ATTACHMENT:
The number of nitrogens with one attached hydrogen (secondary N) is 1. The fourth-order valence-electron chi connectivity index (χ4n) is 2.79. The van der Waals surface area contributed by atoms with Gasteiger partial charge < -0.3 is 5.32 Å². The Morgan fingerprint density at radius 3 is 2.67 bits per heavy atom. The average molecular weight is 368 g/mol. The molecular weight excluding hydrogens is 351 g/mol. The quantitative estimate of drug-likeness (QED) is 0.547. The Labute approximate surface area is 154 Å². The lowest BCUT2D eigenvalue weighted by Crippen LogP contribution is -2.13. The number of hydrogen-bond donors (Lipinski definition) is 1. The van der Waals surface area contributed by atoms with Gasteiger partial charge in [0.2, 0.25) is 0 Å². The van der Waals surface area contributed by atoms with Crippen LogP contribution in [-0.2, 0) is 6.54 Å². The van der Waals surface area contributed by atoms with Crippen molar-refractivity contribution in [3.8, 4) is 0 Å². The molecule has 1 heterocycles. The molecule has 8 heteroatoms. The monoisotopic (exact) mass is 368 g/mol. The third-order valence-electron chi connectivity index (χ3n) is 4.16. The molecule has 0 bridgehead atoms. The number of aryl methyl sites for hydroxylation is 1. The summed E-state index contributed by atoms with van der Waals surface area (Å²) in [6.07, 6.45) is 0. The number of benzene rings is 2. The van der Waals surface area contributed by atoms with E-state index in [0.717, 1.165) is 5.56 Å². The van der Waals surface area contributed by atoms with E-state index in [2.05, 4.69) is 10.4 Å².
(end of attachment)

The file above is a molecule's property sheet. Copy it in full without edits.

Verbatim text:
The number of nitrogens with one attached hydrogen (secondary N) is 1. The fourth-order valence-electron chi connectivity index (χ4n) is 2.79. The van der Waals surface area contributed by atoms with Gasteiger partial charge < -0.3 is 5.32 Å². The Morgan fingerprint density at radius 3 is 2.67 bits per heavy atom. The average molecular weight is 368 g/mol. The molecular weight excluding hydrogens is 351 g/mol. The quantitative estimate of drug-likeness (QED) is 0.547. The Labute approximate surface area is 154 Å². The lowest BCUT2D eigenvalue weighted by Crippen LogP contribution is -2.13. The number of hydrogen-bond donors (Lipinski definition) is 1. The van der Waals surface area contributed by atoms with Gasteiger partial charge in [0.2, 0.25) is 0 Å². The van der Waals surface area contributed by atoms with Crippen LogP contribution in [-0.2, 0) is 6.54 Å². The van der Waals surface area contributed by atoms with Crippen molar-refractivity contribution in [3.8, 4) is 0 Å². The molecule has 1 heterocycles. The molecule has 8 heteroatoms. The monoisotopic (exact) mass is 368 g/mol. The third-order valence-electron chi connectivity index (χ3n) is 4.16. The molecule has 0 bridgehead atoms. The number of aryl methyl sites for hydroxylation is 1. The summed E-state index contributed by atoms with van der Waals surface area (Å²) in [6.07, 6.45) is 0. The number of benzene rings is 2. The van der Waals surface area contributed by atoms with E-state index in [0.717, 1.165) is 5.56 Å². The van der Waals surface area contributed by atoms with E-state index in [2.05, 4.69) is 10.4 Å².